A Practical Solution to Airline Service Hell

By Robert Mark on July 5th, 2022

Everyone knows airline flying stopped being fun 20 or 30 years ago once a deregulated industry realized just how cheaply they could package and sell their product.

Along with searching for a low-price fare these days, we’ve all had to get used to the generally lousy customer service that comes with packed airplanes. When was the last time an airline employee listened to anything you said without responding there was nothing they could do about it?

Then flying went from bad to worse when COVID-19 hit in the early months of 2020 and demand fell off the edge of the planet. It didn’t take the airlines long to solve the problem as they tried to rid themselves of staff they wouldn’t need to pay as hundreds of aircraft were grounded. They offered thousands of pilots the opportunity to take early retirement, despite the $54 Billion the U.S. government shelled out to keep layoffs to a minimum. Many accepted the deal before the airlines realized they’d collectively shot

Courtesy IMGFLIP

themselves in the foot. Near Labor Day 2020, the airlines also collectively began to realize they were going to need more pilots soon … much sooner than they’d ever thought.

 

Oops

Since Memorial Day this year, the need for pilots became dire as the airlines began canceling 10s of thousands of flights, stranding passengers everywhere. My daughter was on her way home from JFK to ORD that weekend when American canceled her flight after she and her fellow passengers sit at JFK for nearly four hours without so much as a sandwich or a cup of coffee. It took her two and a half days to finally make it to ORD. On July 3rd, the airlines canceled about 1,500 flights.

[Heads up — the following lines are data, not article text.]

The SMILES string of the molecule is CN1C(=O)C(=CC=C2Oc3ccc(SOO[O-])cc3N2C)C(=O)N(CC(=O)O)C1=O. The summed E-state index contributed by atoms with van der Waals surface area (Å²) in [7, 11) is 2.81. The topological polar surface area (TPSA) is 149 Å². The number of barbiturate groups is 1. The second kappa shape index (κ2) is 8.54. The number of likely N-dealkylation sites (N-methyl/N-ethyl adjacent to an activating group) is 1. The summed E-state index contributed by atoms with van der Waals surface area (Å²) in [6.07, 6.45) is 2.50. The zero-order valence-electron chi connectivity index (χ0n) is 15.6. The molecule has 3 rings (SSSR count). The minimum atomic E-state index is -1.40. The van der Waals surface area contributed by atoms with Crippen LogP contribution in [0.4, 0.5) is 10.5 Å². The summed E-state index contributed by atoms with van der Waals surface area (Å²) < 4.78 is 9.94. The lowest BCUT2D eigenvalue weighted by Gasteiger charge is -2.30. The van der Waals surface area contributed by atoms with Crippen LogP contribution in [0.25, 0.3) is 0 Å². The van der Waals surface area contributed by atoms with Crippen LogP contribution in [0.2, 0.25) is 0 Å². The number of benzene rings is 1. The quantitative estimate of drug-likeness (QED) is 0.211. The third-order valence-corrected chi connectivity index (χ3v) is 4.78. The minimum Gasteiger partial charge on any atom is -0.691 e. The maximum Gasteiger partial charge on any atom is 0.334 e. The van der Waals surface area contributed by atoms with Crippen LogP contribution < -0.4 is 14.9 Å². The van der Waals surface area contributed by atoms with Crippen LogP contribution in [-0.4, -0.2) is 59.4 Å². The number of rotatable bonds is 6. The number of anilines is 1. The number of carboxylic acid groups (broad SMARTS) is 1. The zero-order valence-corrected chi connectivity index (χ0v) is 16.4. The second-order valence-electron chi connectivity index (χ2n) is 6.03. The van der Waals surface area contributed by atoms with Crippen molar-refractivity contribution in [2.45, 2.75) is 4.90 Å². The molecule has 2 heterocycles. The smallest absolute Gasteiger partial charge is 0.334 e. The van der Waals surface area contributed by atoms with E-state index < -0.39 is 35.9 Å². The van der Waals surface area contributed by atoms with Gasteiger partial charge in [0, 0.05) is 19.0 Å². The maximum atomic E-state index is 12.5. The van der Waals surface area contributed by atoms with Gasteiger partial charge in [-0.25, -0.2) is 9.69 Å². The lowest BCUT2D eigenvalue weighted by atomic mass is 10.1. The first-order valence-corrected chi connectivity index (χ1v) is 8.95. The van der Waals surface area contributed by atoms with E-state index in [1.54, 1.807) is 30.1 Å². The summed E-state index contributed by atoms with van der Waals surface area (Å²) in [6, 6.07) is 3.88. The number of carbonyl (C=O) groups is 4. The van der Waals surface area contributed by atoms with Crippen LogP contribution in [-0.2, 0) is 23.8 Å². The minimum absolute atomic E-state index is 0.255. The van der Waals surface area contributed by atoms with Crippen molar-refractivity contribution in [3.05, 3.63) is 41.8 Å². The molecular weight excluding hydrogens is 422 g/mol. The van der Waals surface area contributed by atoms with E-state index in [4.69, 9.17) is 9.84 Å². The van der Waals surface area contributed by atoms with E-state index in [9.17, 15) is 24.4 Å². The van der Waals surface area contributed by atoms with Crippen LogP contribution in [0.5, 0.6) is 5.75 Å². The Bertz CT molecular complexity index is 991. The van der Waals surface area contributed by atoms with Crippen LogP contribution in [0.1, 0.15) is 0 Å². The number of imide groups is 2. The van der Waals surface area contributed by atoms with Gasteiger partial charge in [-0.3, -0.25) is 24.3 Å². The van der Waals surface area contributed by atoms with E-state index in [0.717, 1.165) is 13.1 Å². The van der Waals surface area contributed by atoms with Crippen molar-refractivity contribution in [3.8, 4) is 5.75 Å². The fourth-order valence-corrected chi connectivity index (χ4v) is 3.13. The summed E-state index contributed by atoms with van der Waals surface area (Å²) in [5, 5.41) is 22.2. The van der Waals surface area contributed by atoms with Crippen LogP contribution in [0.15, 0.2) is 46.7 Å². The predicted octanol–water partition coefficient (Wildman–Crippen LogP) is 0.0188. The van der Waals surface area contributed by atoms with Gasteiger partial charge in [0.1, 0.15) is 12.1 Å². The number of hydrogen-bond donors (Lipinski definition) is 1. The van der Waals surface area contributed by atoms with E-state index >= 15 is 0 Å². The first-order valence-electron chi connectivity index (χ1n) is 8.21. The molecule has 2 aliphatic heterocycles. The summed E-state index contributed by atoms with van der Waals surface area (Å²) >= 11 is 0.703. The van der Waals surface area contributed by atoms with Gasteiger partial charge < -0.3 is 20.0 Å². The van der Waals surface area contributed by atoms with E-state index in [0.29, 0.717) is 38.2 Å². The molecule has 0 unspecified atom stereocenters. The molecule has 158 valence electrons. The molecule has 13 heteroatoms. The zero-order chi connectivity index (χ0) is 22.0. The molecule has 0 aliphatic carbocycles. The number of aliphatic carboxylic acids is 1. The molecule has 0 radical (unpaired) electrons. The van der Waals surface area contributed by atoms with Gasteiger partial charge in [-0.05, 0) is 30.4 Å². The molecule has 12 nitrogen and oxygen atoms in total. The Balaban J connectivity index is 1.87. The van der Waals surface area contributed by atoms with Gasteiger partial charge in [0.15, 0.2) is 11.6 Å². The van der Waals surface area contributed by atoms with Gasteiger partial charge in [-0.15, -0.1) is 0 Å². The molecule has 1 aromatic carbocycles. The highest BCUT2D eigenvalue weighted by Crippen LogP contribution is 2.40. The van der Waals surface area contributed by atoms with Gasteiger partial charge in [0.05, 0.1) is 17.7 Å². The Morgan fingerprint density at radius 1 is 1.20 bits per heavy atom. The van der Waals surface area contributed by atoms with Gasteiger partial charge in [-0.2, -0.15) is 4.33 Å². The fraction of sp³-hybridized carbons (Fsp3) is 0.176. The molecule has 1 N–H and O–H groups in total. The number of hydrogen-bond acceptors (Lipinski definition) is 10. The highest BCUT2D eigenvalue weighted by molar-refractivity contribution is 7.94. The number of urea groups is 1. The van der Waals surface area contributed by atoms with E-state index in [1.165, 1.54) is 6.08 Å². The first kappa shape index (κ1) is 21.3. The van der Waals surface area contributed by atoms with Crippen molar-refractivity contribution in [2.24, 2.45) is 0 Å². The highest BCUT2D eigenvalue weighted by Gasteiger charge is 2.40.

Just when most travelers thought airline flying could not possibly get worse, it did as inflation saw ticket prices skyrocket. Strangely, at least to me, people kept buying overpriced tickets, although I have a feeling that’s about to end. In addition to higher fares, packed airplanes, and lousy customer service, the airlines have now descended to another new low spot … they’ve become unreliable.

But at least the U.S. airlines are still safe with almost no passenger fatalities in more than a decade. But how much longer can they continue raising prices on a product they often can’t even deliver?

The Morning Answer Had the Answer

I had this discussion with a couple of Chicago radio hosts on AM560 last week – Dan Proft and Amy Jacobson on Chicago’s Morning Answer. To be transparent, the morning radio pair have invited me to their show quite a few times to help translate airplane speak into English for listeners.

Near the end of the interview, Amy mentioned a vacation of hers to Orlando with the family had recently run afoul of a last-minute cancellation. “Why do they even list flights if they don’t have enough pilots?” she wondered.

I often wondered the same thing, but I don’t even pretend to understand airline yield management. But her comment stuck in my head and by the end of the segment, I knew I needed to wrap things up as Dan wondered if there was anything passengers might look forward to this year.

That’s when I realized Amy already had a practical answer. But was anyone from one of the big airlines even listening to one customer’s feedback?  “If the airlines don’t think they’ll have the crew to staff a flight, don’t list the damned thing in the first place.” Why bait us with four flights each day from ORD to MCO … just list the two you know you can operate.

Imagine if anyone at United, Delta, American or Southwest took Amy’s suggestion to heart and offered us all a little relief. What do you think?

Rob Mark, Publisher

BTW, thanks Amy.

@amyjacobson, @danproft,@morninganswer

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One Response to “A Practical Solution to Airline Service Hell”

  1. Grant McHerron Says:

    Airlines will offer as many flights as they can to behave like vaccuum devices slurping up as many customers as possible. Better them than the competition who might be (gawds forbid!) showing only flights they know they can staff.

    The dodgy ones will juggle all the pax into a flight or two (or push to tomorrow) but will dance the “we made some $$$” dance with every purchase!

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